WHILE the Ministry of Education guidelines refer to limited interactions when schools partially reopen on Monday, the ministry has said schools will have some flexibility to run their affairs in line with their particular culture.
Ministry guidelines have proposed a hybrid system for forms 4-6 entailing online classes for teaching to continue as far as possible; pupils to report to school to do practicals, SBAs and internal assessments; and physically teaching classes only where absolutely necessary.
But Newsday obtained a letter from a major government school in north Trinidad which said the selected pupils should be on site for the whole day, from 8.30 am-2.30 pm, rather than just visiting for a short time to do SBAs and labs and then leaving immediately after.
Any pupil wishing to leave before 2.30 pm must be collected by a parent and present a written request to do so, the school said.
Newsday contacted Education Minister Dr Nyan Gadsby-Dolly to ask if there was any contrast in the positions of the ministry and the school, and whether the ministry had set rules for schools to follow, or mere advisory guidelines which schools are free to ignore.
Gadsby-Dolly replied, “The ministry's guidelines allow room for schools to operate with their individual cultures within a framework – all schools are not exactly the same and cannot be treated that way.”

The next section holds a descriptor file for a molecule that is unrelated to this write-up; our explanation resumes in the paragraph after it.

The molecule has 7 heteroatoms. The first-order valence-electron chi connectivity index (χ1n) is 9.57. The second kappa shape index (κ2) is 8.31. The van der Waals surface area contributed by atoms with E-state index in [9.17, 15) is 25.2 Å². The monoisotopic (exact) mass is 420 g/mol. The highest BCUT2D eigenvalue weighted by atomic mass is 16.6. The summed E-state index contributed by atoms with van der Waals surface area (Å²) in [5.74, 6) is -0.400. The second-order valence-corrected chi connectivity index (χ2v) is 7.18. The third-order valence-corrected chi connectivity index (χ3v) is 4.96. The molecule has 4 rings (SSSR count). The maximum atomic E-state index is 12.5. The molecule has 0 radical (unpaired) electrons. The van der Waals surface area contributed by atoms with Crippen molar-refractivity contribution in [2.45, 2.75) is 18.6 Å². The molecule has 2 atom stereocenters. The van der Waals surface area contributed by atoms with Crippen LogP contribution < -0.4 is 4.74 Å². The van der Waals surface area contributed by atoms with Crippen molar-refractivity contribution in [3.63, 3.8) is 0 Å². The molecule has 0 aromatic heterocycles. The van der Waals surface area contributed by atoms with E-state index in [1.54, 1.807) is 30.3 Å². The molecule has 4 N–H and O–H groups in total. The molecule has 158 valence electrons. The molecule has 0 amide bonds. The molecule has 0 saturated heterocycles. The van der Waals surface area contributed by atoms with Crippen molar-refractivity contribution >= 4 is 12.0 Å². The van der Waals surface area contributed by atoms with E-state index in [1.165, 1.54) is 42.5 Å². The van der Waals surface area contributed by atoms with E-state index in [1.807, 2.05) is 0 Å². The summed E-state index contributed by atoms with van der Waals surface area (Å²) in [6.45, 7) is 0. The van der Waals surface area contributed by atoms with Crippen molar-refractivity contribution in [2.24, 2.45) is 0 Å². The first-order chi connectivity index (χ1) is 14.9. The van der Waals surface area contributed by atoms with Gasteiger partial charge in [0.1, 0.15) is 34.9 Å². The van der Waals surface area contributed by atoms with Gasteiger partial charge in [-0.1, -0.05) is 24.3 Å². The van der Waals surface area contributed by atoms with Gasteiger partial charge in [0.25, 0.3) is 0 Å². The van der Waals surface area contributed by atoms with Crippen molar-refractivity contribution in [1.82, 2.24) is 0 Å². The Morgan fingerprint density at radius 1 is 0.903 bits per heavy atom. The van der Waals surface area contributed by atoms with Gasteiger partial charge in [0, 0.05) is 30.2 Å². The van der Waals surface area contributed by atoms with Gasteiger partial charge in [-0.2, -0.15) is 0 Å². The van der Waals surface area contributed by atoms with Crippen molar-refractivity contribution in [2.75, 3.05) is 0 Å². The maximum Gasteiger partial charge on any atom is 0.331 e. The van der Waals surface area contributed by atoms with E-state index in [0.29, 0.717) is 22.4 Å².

She said. for example, not all schools begin and end at the same time each day.
“Schools have their individual timetables, and any issues a parent has with this should be discussed with the form teacher, and ultimately the principal.”
Gadsby-Dolly explained the guidelines allow for schools to continue online teaching as far as possible and to do face-to-face teaching mainly for practical work.
“There is leeway for schools to have face-to-face teaching classes, but they should be minimised.
“The schools will also have to schedule more practical sessions due to social distancing, and this contributed to the length of the school day not being shortened.”
She said schools must submit individual plans to their school supervisors.
Newsday had originally asked this question on Wednesday at the Prime Minister’s briefing at the Diplomatic Centre, St Ann’s, where Health Minister Terrence Deyalsingh suggested forwardimg the query to Gadsby-Dolly.